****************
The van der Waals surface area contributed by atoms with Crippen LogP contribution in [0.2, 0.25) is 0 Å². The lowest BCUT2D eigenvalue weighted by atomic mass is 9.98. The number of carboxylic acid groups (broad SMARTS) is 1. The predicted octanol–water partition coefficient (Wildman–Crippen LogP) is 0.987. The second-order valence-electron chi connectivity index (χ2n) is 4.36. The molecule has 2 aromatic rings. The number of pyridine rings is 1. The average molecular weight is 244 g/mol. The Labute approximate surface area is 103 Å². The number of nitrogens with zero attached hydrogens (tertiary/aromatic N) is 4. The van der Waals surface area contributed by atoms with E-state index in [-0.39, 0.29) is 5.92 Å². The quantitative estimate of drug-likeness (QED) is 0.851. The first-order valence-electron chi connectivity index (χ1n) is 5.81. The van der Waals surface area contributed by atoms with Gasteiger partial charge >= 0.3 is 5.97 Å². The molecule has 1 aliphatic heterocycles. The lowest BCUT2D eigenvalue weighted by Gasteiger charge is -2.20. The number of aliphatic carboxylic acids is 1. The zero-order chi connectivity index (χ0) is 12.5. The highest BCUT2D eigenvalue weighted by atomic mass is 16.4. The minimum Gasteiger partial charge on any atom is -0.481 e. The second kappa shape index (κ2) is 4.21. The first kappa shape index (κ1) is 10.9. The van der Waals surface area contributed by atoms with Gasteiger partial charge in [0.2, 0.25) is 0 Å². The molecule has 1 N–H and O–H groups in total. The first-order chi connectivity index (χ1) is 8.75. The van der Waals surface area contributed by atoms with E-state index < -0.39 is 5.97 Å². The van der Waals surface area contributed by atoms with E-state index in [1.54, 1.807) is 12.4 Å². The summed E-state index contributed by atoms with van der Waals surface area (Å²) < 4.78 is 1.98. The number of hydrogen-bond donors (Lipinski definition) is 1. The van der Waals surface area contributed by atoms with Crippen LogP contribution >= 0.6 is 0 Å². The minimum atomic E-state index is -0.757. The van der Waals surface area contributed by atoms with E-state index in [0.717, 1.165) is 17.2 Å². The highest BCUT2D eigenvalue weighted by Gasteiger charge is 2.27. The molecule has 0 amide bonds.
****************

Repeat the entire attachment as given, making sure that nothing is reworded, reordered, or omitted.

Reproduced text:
The van der Waals surface area contributed by atoms with Crippen LogP contribution in [0.2, 0.25) is 0 Å². The lowest BCUT2D eigenvalue weighted by atomic mass is 9.98. The number of carboxylic acid groups (broad SMARTS) is 1. The predicted octanol–water partition coefficient (Wildman–Crippen LogP) is 0.987. The second-order valence-electron chi connectivity index (χ2n) is 4.36. The molecule has 2 aromatic rings. The number of pyridine rings is 1. The average molecular weight is 244 g/mol. The Labute approximate surface area is 103 Å². The number of nitrogens with zero attached hydrogens (tertiary/aromatic N) is 4. The van der Waals surface area contributed by atoms with E-state index in [-0.39, 0.29) is 5.92 Å². The quantitative estimate of drug-likeness (QED) is 0.851. The first-order valence-electron chi connectivity index (χ1n) is 5.81. The van der Waals surface area contributed by atoms with Gasteiger partial charge >= 0.3 is 5.97 Å². The molecule has 1 aliphatic heterocycles. The lowest BCUT2D eigenvalue weighted by Gasteiger charge is -2.20. The number of aliphatic carboxylic acids is 1. The zero-order chi connectivity index (χ0) is 12.5. The highest BCUT2D eigenvalue weighted by atomic mass is 16.4. The minimum Gasteiger partial charge on any atom is -0.481 e. The second kappa shape index (κ2) is 4.21. The first kappa shape index (κ1) is 10.9. The van der Waals surface area contributed by atoms with Gasteiger partial charge in [0.2, 0.25) is 0 Å². The molecule has 1 N–H and O–H groups in total. The first-order chi connectivity index (χ1) is 8.75. The van der Waals surface area contributed by atoms with E-state index < -0.39 is 5.97 Å². The van der Waals surface area contributed by atoms with E-state index in [1.54, 1.807) is 12.4 Å². The summed E-state index contributed by atoms with van der Waals surface area (Å²) < 4.78 is 1.98. The number of hydrogen-bond donors (Lipinski definition) is 1. The van der Waals surface area contributed by atoms with Crippen LogP contribution >= 0.6 is 0 Å². The minimum atomic E-state index is -0.757. The van der Waals surface area contributed by atoms with E-state index in [0.717, 1.165) is 17.2 Å². The highest BCUT2D eigenvalue weighted by Gasteiger charge is 2.27. The molecule has 0 amide bonds.